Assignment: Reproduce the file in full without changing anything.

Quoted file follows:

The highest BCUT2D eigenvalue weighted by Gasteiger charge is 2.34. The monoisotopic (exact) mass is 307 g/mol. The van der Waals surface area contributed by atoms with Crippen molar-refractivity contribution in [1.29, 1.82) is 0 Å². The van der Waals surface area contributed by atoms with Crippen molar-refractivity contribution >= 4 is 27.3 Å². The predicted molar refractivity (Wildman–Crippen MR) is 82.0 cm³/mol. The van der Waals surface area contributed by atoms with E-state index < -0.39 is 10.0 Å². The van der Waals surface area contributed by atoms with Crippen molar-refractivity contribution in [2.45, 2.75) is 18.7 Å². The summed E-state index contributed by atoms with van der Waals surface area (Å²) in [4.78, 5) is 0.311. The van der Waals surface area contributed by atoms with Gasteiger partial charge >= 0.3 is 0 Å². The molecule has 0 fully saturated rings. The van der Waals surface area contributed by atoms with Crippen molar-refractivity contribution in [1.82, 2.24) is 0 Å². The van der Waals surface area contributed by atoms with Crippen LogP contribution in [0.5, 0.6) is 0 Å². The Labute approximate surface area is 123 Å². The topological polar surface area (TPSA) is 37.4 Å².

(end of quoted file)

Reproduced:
The highest BCUT2D eigenvalue weighted by Gasteiger charge is 2.34. The monoisotopic (exact) mass is 307 g/mol. The van der Waals surface area contributed by atoms with Crippen molar-refractivity contribution in [1.29, 1.82) is 0 Å². The van der Waals surface area contributed by atoms with Crippen molar-refractivity contribution >= 4 is 27.3 Å². The predicted molar refractivity (Wildman–Crippen MR) is 82.0 cm³/mol. The van der Waals surface area contributed by atoms with E-state index < -0.39 is 10.0 Å². The van der Waals surface area contributed by atoms with Crippen molar-refractivity contribution in [2.45, 2.75) is 18.7 Å². The summed E-state index contributed by atoms with van der Waals surface area (Å²) in [4.78, 5) is 0.311. The van der Waals surface area contributed by atoms with Gasteiger partial charge >= 0.3 is 0 Å². The molecule has 0 fully saturated rings. The van der Waals surface area contributed by atoms with Crippen molar-refractivity contribution in [1.82, 2.24) is 0 Å². The van der Waals surface area contributed by atoms with Crippen LogP contribution in [0.5, 0.6) is 0 Å². The Labute approximate surface area is 123 Å². The topological polar surface area (TPSA) is 37.4 Å².